India’s M-MRCA will remain an interesting, and closely-watched, competition. Their selection process has, in the words of CEIP’s Ashley Tellis [PDF]:

“…the deeper problem with the current two-step approach is… that it potentially permits a costly misallocation of defence resources that could over time subvert India’s larger national security. Simply put, a procurement process that does not include shadow prices in the first step of its evaluation is fundamentally flawed…. There is no such thing as ‘best’ technology in the abstract, especially where defence procurement is concerned. The pre-eminence of any war-fighting technology in the real world can be judged only against the constraints of price – and, particularly in regards to India, against additional variables of consequence… what economists call, ‘constrained maximization’…. The current Indian procedure of attempting to first select technology without reference to any other constraints leads inexorably, using an infamous American example, to purchasing a USD640 airplane toilet seat.”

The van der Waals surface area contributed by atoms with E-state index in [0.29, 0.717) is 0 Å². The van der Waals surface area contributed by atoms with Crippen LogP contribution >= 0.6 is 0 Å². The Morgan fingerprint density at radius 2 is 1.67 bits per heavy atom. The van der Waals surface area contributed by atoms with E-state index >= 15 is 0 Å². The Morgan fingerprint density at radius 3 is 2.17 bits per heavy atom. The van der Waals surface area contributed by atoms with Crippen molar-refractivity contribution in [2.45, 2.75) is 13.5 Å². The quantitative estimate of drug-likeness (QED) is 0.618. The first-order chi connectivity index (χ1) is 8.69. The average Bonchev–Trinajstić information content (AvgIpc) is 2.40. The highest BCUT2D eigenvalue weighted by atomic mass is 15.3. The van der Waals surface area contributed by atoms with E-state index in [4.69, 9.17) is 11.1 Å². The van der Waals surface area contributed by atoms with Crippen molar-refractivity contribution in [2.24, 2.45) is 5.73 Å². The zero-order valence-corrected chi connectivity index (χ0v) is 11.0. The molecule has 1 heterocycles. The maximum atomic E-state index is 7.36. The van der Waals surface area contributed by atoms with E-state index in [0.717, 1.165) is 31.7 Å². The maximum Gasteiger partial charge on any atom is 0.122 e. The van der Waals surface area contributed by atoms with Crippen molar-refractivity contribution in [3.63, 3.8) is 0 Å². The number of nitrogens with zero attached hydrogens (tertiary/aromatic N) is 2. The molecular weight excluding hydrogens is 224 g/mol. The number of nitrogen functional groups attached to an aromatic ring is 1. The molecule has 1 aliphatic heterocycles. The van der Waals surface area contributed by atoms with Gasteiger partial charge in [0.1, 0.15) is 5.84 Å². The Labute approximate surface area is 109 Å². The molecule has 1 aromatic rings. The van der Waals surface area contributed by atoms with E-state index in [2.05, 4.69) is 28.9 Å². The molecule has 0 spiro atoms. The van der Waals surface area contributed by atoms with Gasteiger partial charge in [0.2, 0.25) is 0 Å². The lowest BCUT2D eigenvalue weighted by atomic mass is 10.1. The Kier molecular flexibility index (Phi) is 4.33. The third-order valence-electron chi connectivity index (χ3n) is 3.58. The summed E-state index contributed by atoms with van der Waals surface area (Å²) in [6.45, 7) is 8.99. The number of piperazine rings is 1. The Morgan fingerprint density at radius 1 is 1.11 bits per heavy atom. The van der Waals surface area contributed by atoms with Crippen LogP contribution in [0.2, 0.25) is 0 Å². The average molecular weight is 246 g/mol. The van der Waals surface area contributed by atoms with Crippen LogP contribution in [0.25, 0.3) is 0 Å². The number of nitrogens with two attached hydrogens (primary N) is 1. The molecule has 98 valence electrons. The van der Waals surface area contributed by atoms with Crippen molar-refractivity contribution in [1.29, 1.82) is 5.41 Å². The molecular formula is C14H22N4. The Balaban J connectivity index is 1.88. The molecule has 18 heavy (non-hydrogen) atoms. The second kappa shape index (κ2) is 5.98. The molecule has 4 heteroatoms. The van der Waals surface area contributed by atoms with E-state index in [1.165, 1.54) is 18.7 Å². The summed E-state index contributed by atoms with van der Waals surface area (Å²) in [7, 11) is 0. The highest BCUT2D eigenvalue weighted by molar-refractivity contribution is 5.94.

Time will tell if the EUR 100+ million Eurofighter, or EUR 70-90 million Rafale, can meet India’s request for over 126 fighters within an acceptable budget, and with enough industrial benefits. Or if fiscal realities will force a political re-opening of the competition.

Meanwhile, if I was going to look for the next global arms competitor, I’d take a tip from the car industry’s experience with Hyundai, and look to South Korea. That country’s heavy armored vehicles, ships, and planes are quality items, with existing deals under their belts and solid global prospects. Their industries have already developed many of the skills I discussed above. As for me, I own a Samsung TV, monitor, washing machine, and fridge, and Hyundai was a finalist for my recent car buy. You?

In the dawning Asian Century, I’m looking to China and South Korea as the 2 defense exporters of consequence.